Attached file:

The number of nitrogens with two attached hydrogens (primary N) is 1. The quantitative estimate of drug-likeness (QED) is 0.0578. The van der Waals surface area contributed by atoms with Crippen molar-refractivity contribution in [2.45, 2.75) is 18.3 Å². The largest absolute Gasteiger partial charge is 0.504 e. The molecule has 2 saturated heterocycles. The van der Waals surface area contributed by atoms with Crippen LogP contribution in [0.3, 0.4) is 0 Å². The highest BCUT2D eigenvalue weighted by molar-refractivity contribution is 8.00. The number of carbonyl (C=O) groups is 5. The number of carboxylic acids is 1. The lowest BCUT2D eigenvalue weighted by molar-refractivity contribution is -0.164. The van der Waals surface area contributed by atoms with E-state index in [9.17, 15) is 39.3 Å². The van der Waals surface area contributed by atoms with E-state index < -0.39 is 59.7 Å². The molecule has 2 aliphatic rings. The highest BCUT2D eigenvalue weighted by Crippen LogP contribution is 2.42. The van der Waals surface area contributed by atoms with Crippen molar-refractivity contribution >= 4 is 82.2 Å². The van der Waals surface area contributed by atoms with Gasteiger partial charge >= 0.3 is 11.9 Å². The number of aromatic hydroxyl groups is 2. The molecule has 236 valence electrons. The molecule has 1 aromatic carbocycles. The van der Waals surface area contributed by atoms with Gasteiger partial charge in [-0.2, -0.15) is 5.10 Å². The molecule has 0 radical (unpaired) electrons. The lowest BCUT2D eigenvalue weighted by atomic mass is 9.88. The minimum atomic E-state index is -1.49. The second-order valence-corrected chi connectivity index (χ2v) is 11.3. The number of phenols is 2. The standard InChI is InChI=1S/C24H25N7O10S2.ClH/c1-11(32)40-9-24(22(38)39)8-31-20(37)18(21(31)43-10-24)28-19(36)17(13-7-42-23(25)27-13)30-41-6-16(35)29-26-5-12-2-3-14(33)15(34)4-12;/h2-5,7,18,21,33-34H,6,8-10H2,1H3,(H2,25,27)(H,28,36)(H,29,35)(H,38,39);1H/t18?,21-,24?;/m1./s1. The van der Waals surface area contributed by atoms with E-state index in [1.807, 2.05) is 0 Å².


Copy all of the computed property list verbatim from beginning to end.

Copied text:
The number of nitrogens with two attached hydrogens (primary N) is 1. The quantitative estimate of drug-likeness (QED) is 0.0578. The van der Waals surface area contributed by atoms with Crippen molar-refractivity contribution in [2.45, 2.75) is 18.3 Å². The largest absolute Gasteiger partial charge is 0.504 e. The molecule has 2 saturated heterocycles. The van der Waals surface area contributed by atoms with Crippen LogP contribution in [0.3, 0.4) is 0 Å². The highest BCUT2D eigenvalue weighted by molar-refractivity contribution is 8.00. The number of carbonyl (C=O) groups is 5. The number of carboxylic acids is 1. The lowest BCUT2D eigenvalue weighted by molar-refractivity contribution is -0.164. The van der Waals surface area contributed by atoms with E-state index in [9.17, 15) is 39.3 Å². The van der Waals surface area contributed by atoms with E-state index < -0.39 is 59.7 Å². The molecule has 2 aliphatic rings. The highest BCUT2D eigenvalue weighted by Crippen LogP contribution is 2.42. The van der Waals surface area contributed by atoms with Crippen molar-refractivity contribution >= 4 is 82.2 Å². The van der Waals surface area contributed by atoms with Gasteiger partial charge >= 0.3 is 11.9 Å². The number of aromatic hydroxyl groups is 2. The molecule has 236 valence electrons. The molecule has 1 aromatic carbocycles. The van der Waals surface area contributed by atoms with Gasteiger partial charge in [-0.2, -0.15) is 5.10 Å². The molecule has 0 radical (unpaired) electrons. The lowest BCUT2D eigenvalue weighted by atomic mass is 9.88. The minimum atomic E-state index is -1.49. The second-order valence-corrected chi connectivity index (χ2v) is 11.3. The number of phenols is 2. The standard InChI is InChI=1S/C24H25N7O10S2.ClH/c1-11(32)40-9-24(22(38)39)8-31-20(37)18(21(31)43-10-24)28-19(36)17(13-7-42-23(25)27-13)30-41-6-16(35)29-26-5-12-2-3-14(33)15(34)4-12;/h2-5,7,18,21,33-34H,6,8-10H2,1H3,(H2,25,27)(H,28,36)(H,29,35)(H,38,39);1H/t18?,21-,24?;/m1./s1. The van der Waals surface area contributed by atoms with E-state index in [1.807, 2.05) is 0 Å².